At the mere age of 7, I remember helping my dad troubleshoot something on our prehistoric PC. You know, the kind where the screen was like a bulbous space helmet that took up over half of the width of the table it sat on. There was something wrong with installing a program and I remember clicking a few of buttons that popped up and ta-da! Resolved. All those months of playing free PC games, Tetris, and MS paint had paid off in precociously impresive computer skillz.
Don’t get me wrong. I am actually an inherently clumsy person. I’m not great at puzzles or fixing electronics. My approach is to just start doing stuff until I eventually click the right button. Better yet ask enough people until I find someone who knows how to fix it. And then if that doesn’t work, well, then nix it and get a new one.
The problem is, you can do that kind of thing for Macs and curtain rods, printers and bicycles, but there is no right button or right person who has the solution to system failures and societal brokenness.
And that’s frustrating.
I’m sitting in a living room of a Burmese family – father, mother, aunt, two kids and good friend they call Auntie. Auntie has two teenage boys and is struggling to find work. The expression on her face is sullen and worn, like someone who has been fighting to keep it together for many weeks and months. These Burmese are of the Karen ethnicity; in my observations they are one of the worst off refugees in the U.S. because of their lack of education, job skills, and cultural awareness from their previous situations (namely poor, agricultural villages in Burma and then even poorer refugee camps in Thailand). What a shock it must be to come to Rhode Island, full of hope for a job, for a better life, and then find that it’s cold, busy, diverse, and so many are struggling for that same economic stability and integration.
And just an hour ago I was at the mall, looking at on-sale clothing and contemplating if I should buy a sweater or a pair of shoes. I ended up going with nothing. And just before I was thinking if I want to work on the East or West coast. And then I complain. It’s really unfair isn’t it. I have these choices and opportunities to shop and choose because, although my parents were themselves like refugees who fled communist China, they had the unmistakable luxury of learning English and acquiring American-compatible education that boosted their upward mobility like so many other Eastern Asians you see in this country. My father and pretty much most of my Asian friends’ parents, earned jobs in the technology and engineering sector. White collar jobs that nerdy, diligent people like the Asians fit so perfectly.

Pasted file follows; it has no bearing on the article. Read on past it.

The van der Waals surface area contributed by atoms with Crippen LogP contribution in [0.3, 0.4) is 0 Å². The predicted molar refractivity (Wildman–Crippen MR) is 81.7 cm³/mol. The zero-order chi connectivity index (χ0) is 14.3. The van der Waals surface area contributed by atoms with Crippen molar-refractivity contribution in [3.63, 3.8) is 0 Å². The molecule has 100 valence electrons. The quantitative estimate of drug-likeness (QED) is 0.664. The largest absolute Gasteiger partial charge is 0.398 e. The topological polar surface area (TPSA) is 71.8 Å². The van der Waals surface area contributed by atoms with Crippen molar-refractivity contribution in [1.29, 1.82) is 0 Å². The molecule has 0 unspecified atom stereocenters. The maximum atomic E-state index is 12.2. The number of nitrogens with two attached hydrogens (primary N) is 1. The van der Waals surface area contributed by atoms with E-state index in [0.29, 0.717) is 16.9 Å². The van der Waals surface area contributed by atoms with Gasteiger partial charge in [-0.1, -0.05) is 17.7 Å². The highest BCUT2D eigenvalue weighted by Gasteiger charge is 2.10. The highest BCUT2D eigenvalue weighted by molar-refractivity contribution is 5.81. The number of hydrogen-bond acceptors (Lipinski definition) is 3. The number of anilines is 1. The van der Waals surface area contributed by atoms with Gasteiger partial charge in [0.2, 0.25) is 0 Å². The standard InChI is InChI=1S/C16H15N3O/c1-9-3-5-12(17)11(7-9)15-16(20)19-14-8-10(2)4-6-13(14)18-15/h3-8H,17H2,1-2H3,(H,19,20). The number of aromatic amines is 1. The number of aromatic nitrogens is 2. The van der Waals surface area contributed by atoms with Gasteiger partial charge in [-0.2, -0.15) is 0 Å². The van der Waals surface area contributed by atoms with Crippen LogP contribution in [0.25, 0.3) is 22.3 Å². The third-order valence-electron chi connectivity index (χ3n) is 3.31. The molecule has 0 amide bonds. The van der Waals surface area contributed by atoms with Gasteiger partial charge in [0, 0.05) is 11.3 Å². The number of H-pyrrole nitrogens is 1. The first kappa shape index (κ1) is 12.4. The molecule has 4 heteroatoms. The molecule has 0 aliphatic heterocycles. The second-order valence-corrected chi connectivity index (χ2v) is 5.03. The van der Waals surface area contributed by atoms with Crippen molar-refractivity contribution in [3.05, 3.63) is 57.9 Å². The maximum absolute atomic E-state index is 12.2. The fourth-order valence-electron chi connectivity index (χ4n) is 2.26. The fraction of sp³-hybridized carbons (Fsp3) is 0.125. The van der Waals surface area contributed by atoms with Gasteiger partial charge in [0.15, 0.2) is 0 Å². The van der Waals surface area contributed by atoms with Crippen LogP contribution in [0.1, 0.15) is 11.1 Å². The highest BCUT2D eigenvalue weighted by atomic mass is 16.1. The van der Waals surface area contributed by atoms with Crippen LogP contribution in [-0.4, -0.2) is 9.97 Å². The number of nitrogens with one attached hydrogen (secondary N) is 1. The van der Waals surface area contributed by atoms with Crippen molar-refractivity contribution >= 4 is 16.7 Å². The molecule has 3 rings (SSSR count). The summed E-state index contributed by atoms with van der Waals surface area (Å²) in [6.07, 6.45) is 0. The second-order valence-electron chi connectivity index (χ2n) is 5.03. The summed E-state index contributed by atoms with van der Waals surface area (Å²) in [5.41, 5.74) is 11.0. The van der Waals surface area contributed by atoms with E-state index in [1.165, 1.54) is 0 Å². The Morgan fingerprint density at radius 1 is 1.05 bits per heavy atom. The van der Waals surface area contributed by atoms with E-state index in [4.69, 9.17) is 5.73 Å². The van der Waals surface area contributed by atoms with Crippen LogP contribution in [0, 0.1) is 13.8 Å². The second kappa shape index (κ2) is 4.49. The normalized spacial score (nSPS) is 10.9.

But what about people like Auntie? My cop out answer would be – well we need Socialism! Ok, that’s not ever going to happen or be the silver bullet. In this capitalistic society that rewards skill, innovation and the bottom line, how is a low-skill, English deficient ethnic female ever going to make it? How do we do it?
I don’t know how.
Experienced folks in the refugee resettlement game say it’s just a reality that the first generation will take the biggest hit and that it’s certain their children will be better off. But where is the dignity in that for Auntie? Living day after day, scraping together welfare checks and public assistance with the uncertain hope that her two teenage boys might have it better for her. I think she deserves more. But I don’t know how to fix her problem.
It’s difficult for me to just stand by idling and hope the solution will manifest itself somewhere, somehow. While there isn’t a button for this, maybe the way to get closer to fixing the problem isn’t so different from how I fixed my dad’s computer program when I was 7 – just try everything (in as appropriate and sensitive fashion possible) until a suitable solution pops up and to collaborate with others to get there.
Is it better to try and fail than to not try at all? Is it better to give a shot and miss the hoop than just stare at the ball? Is mediocrity better than barren hopelessness?
These are questions that require a lot of faith and patience to answer.